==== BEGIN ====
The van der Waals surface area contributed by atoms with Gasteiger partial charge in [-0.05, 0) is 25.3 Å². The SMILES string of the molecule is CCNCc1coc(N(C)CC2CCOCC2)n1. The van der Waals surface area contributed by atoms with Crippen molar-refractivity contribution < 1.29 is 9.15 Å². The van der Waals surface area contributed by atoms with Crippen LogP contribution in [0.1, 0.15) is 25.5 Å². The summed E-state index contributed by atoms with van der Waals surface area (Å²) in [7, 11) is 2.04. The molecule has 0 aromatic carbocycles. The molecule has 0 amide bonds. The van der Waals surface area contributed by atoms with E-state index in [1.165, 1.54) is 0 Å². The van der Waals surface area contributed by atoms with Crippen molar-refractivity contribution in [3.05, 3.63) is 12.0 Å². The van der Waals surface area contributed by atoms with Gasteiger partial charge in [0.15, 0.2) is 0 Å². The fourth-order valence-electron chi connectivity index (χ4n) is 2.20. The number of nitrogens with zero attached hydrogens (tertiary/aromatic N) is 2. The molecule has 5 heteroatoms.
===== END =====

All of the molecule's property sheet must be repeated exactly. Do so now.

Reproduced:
The van der Waals surface area contributed by atoms with Gasteiger partial charge in [-0.05, 0) is 25.3 Å². The SMILES string of the molecule is CCNCc1coc(N(C)CC2CCOCC2)n1. The van der Waals surface area contributed by atoms with Crippen molar-refractivity contribution < 1.29 is 9.15 Å². The van der Waals surface area contributed by atoms with Crippen LogP contribution in [0.1, 0.15) is 25.5 Å². The summed E-state index contributed by atoms with van der Waals surface area (Å²) in [7, 11) is 2.04. The molecule has 0 aromatic carbocycles. The molecule has 0 amide bonds. The van der Waals surface area contributed by atoms with E-state index in [1.165, 1.54) is 0 Å². The van der Waals surface area contributed by atoms with Crippen molar-refractivity contribution in [3.05, 3.63) is 12.0 Å². The van der Waals surface area contributed by atoms with Gasteiger partial charge in [0.15, 0.2) is 0 Å². The fourth-order valence-electron chi connectivity index (χ4n) is 2.20. The number of nitrogens with zero attached hydrogens (tertiary/aromatic N) is 2. The molecule has 5 heteroatoms.